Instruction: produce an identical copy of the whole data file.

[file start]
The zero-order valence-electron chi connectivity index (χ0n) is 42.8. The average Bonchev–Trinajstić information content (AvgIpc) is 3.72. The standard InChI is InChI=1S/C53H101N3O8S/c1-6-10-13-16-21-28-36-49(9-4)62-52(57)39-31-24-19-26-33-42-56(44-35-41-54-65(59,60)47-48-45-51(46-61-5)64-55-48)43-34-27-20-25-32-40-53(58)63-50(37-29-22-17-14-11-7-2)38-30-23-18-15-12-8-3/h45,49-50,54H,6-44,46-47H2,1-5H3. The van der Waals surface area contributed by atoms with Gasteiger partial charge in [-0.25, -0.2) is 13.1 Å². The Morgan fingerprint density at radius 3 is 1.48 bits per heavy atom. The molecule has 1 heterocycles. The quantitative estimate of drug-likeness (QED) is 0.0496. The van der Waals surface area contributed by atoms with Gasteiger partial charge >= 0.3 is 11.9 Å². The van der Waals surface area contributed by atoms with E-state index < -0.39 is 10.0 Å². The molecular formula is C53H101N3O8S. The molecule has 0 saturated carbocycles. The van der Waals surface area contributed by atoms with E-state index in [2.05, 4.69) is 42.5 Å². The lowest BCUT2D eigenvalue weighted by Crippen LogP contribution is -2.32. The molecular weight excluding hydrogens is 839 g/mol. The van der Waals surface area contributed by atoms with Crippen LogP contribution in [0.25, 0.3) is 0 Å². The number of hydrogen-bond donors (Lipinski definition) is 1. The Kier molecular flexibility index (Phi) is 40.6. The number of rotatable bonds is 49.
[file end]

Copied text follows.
The zero-order valence-electron chi connectivity index (χ0n) is 42.8. The average Bonchev–Trinajstić information content (AvgIpc) is 3.72. The standard InChI is InChI=1S/C53H101N3O8S/c1-6-10-13-16-21-28-36-49(9-4)62-52(57)39-31-24-19-26-33-42-56(44-35-41-54-65(59,60)47-48-45-51(46-61-5)64-55-48)43-34-27-20-25-32-40-53(58)63-50(37-29-22-17-14-11-7-2)38-30-23-18-15-12-8-3/h45,49-50,54H,6-44,46-47H2,1-5H3. The van der Waals surface area contributed by atoms with Gasteiger partial charge in [-0.25, -0.2) is 13.1 Å². The Morgan fingerprint density at radius 3 is 1.48 bits per heavy atom. The molecule has 1 heterocycles. The quantitative estimate of drug-likeness (QED) is 0.0496. The van der Waals surface area contributed by atoms with Gasteiger partial charge >= 0.3 is 11.9 Å². The van der Waals surface area contributed by atoms with E-state index < -0.39 is 10.0 Å². The molecular formula is C53H101N3O8S. The molecule has 0 saturated carbocycles. The van der Waals surface area contributed by atoms with E-state index in [2.05, 4.69) is 42.5 Å². The lowest BCUT2D eigenvalue weighted by Crippen LogP contribution is -2.32. The molecular weight excluding hydrogens is 839 g/mol. The van der Waals surface area contributed by atoms with Crippen LogP contribution in [0.25, 0.3) is 0 Å². The number of hydrogen-bond donors (Lipinski definition) is 1. The Kier molecular flexibility index (Phi) is 40.6. The number of rotatable bonds is 49.